The above analysis shows that employee engagement can be compared to many other forms of relationships between individuals, organizations and the work that individuals perform related to their roles within the organizations. Engagement, however, reflects a genuine and unique psychological state that employees experience at work.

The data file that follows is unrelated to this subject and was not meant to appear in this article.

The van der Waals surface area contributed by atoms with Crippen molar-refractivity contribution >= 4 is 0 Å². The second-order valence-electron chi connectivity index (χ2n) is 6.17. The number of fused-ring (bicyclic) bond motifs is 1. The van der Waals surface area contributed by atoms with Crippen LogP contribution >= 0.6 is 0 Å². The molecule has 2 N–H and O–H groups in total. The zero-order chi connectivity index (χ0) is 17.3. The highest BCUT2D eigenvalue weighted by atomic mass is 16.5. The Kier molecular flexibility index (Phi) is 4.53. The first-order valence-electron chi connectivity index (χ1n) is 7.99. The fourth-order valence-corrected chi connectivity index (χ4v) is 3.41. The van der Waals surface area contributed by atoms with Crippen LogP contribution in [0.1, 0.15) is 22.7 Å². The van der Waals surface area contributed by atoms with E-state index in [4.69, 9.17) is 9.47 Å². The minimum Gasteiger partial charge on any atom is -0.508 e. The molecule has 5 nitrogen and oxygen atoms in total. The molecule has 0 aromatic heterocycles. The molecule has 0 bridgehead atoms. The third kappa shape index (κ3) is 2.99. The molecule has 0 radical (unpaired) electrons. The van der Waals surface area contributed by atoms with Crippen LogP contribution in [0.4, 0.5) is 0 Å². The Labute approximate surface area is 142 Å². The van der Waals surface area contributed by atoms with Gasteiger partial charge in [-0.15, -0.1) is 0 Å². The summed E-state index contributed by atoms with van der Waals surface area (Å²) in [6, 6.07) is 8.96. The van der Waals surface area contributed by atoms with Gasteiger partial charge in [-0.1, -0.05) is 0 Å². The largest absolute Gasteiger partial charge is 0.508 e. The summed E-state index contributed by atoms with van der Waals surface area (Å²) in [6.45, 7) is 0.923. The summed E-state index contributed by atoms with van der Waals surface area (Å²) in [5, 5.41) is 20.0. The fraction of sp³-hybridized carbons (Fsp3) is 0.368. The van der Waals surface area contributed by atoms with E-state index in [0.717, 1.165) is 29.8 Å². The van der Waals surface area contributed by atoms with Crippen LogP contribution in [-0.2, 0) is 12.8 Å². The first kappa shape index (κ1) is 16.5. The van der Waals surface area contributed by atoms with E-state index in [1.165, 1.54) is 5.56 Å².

Locke, E. A. The nature and causes of job satisfaction// Handbook of industrial and organizational psychology. - Chicago: Rand McNally, 1976. - pp. 1297-1349.  Albrecht, S.L. Employee engagement: 10 key questions for research and practice// Handbook of Employee Engagement: Perspectives, Issues, Research and Practice. - Cheltenham: Edward Elgar Publishing Limited, 2010. - pp. 3-19.  Bakker, A.B., Oerlemans W.G.M. Subjective well-being in organizations.// The Oxford Handbook of Positive Organizational Scholarship. - Oxford: Oxford University Press. - 2011. pp. 178-189.  Judge, T.A., Thoresen, C.J., Bono, J.E., & Patton, G.K. The job satisfaction - job performance relationship: A qualitative and quantitative review// Psychological Bulletin. - 2001. - 127(3). - pp. 376-407.  Macey, W.H., Schneider, B., Barbera, K.M., Young, S.A. Employee Engagement: Tools for Analysis, Practice, and Competitive Advantage. - West Sussex: John Wiley-Blackwell, 2009. - pp. 224.  Hackman, J.R. & Oldham, G.R. Work Redesign. - Reading, MA: Addison-Wesley, 1980. - pp. 330.  Porter, L.W., & Lawler, E.E. III. Managerial attitudes and performance. - Homewood, IL: Irwin-Dorsey, 1968.  Ryan, R.M., & Deci, E.L. Self-determination theory and facilitation of intrinsic motivation, social development, and well-being// American Psychologist. - 2000. - 55. - pp. 68-78.  Byrne, Z.S. Understanding Employee Engagement: Theory, Research, and Practice. - New York: Routledge, 2015. - pp. 272.  Robinson, D., Perryman, S., Hayday, S. The Drivers of Employee Engagement. - Brighton: Institute for Employment Studies, 2004. - pp. 73.  See 9.  Ashforth, B.E., & Mael, F. Social identity theory and the organization// The Academy of Management Review. - 1989. - 14(1). - pp. 20-39.  Zajkowska, M. Employee Engagement: How to Improve It Through Internal Communication// Human resources management & Ergonomics. - 2012. - 1/2012. - pp. 104-117.  Mitchell, T.R., Holtom, B.C., Lee, T.W., Sablynski, C.J., Erez, M. Why people stay: Using job embeddedness to predict voluntary turnover// Academy of Management Journal. - 2001. - 44. - pp. 1102-1121.  Rice, C., Marlow, F., Masarech, M.A. The Engagement Equation: Leadership Strategies for an Inspired Workforce. - New Jersey: John Wiley & Sons, 2012. - pp. 306.  See 9  Lawler, E.E., & Hall, D.T. Relationship of job characteristics to job involvement, satisfaction, and intrinsic motivation// Journal of Applied Psychology. - 1970. - 54(4). - pp. 305-312.  Lodahl, T.M., & Kenjer, M. The definition and measurement of job involvement// Journal of Applied Psychology. - 1965. - 49(1). pp. 24-33.  Paullay, I.M., Alliger, G.M., & Stone-Romero, E.F. Construct validation of two instruments designed to measure job involvement and work centrality// Journal of Applied Psychology. - 1994. - 79(2). - pp. 224-228.  Macey, W.H., Schneider, B. The meaning of employee engagement.// Industrial and Organizational Psychology. - 2008. - 1(1). - pp. 3-30.  See 9.  Schaufeli, W.B. What is engagement?// Employee Engagement in Theory and Practice. - London: Routledge, 2014. - pp. 15-35.